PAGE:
Sunday, June 17, 2012

Pushing Is Important, But...

A fellow student (who also trains under another teacher besides attending Mr Kwek's pushing hands class) was sharing that his other teacher taught him that to learn pushing hands, he needs to push so that the partner learns to neutralise. Which sounds right, except that when he proceeded to push, he was using quite some force. His force was strong, but not rooted. It was stiff and it was not difficult to just relax and neutralise his force. But he seems to think that his other teacher is right.

I think there is truth in what his other teacher says. After all, if we don't push, our partner can't learn how to neutralise our force. The thing then is how to push. My teacher Mr Kwek teaches that to push, you have to relax, listen to your opponent's force and follow it in. His push can be slow and soft, yet strong. Trying to neutralise this slow but soft force is so much more difficult compared to the hard, fast but stiff force. And the soft push is not necessarily slow; it can be as fast or as slow as you want it to be.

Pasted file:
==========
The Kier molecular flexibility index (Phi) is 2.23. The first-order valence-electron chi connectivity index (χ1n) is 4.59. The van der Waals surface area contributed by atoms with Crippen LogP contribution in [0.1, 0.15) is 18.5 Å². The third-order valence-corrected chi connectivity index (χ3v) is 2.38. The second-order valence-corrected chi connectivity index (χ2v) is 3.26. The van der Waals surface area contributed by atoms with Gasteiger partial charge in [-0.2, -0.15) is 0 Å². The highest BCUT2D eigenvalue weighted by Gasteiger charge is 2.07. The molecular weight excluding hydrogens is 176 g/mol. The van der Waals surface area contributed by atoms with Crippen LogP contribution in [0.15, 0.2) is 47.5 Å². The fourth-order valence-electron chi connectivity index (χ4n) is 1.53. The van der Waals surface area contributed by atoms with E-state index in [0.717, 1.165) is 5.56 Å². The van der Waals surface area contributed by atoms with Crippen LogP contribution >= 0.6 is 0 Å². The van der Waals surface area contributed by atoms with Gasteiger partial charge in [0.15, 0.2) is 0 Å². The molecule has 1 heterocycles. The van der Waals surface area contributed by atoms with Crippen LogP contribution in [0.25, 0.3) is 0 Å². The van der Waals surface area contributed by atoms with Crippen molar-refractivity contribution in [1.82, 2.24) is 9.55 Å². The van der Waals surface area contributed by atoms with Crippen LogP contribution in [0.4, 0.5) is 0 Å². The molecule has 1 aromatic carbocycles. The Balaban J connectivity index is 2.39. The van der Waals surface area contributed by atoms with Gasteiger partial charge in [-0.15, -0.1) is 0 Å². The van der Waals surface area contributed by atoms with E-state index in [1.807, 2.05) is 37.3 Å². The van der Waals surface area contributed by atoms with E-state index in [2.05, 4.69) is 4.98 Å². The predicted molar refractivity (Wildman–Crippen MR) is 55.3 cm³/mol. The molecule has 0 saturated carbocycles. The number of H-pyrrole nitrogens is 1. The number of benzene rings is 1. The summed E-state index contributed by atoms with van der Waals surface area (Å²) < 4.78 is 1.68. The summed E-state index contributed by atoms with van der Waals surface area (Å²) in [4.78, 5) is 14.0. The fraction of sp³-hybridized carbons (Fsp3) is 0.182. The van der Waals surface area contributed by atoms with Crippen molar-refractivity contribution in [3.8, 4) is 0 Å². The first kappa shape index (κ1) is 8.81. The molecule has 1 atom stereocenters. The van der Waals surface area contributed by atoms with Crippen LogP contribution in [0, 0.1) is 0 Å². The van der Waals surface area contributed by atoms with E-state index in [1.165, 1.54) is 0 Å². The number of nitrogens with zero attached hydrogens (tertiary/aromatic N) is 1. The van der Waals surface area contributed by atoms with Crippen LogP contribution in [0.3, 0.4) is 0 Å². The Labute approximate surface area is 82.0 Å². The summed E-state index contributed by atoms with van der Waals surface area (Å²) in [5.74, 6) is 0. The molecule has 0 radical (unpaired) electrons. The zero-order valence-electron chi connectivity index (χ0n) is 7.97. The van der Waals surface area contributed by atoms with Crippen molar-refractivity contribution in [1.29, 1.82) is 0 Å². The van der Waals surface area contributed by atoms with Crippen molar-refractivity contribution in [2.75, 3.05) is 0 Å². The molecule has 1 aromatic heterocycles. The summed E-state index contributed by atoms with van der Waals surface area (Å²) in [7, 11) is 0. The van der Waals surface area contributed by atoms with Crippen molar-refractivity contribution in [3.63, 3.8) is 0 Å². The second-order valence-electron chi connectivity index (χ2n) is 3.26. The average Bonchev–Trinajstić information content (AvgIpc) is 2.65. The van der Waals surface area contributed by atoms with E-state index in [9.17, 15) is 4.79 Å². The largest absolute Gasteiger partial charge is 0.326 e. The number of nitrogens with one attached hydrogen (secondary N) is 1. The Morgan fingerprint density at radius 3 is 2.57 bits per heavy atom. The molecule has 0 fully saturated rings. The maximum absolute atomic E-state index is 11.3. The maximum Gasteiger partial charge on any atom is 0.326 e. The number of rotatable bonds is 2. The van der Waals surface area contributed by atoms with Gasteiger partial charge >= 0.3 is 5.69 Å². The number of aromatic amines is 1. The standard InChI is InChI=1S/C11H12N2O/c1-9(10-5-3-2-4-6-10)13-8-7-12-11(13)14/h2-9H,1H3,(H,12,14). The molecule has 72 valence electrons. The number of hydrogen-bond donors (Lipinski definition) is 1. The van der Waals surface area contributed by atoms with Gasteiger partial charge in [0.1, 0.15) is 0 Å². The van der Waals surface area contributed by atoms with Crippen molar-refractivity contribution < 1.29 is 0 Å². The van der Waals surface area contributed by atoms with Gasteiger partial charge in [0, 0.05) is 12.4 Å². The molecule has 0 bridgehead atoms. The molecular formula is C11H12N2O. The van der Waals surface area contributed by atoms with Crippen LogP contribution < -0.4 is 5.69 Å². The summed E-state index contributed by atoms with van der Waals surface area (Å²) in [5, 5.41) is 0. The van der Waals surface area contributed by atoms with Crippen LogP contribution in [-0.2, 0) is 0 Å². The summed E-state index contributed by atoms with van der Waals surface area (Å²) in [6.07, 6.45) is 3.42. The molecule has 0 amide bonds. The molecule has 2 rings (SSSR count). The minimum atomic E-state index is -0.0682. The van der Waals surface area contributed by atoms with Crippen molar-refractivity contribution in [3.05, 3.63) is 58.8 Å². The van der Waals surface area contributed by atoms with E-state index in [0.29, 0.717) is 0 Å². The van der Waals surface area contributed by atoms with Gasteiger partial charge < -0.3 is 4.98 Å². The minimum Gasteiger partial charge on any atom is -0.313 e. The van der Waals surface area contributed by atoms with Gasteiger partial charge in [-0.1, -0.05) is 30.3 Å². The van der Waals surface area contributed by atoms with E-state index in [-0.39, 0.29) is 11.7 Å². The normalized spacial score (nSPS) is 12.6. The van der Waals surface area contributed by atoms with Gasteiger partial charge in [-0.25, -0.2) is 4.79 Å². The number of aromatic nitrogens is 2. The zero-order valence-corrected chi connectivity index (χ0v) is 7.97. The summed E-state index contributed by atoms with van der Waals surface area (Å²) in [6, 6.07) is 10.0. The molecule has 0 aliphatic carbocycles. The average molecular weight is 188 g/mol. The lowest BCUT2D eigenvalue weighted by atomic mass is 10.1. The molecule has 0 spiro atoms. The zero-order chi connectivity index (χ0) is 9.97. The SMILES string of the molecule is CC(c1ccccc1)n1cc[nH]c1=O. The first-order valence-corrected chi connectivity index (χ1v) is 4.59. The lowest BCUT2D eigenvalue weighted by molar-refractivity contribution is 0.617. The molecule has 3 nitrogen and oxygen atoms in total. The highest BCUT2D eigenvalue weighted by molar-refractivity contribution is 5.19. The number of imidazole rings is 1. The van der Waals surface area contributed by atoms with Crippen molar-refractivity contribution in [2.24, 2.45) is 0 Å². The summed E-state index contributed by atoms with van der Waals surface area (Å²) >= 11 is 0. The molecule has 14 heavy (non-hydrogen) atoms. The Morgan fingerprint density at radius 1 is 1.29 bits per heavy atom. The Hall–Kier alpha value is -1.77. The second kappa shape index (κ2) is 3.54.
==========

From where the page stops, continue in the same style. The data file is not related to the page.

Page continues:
So yes, during pushing hands, it is important for you to push so that your partner can learn to neutralise your force, but it is important to push correctly so that he learns how to listen to your force and then neutralise it. You can give him a discount and make things easy for him by using brute force to push him, but he is not going to benefit much from that, and you won't learn how to push correctly as well. Lose-lose. Push correctly, and your partner learns how to listen and neutralise. Win-win.

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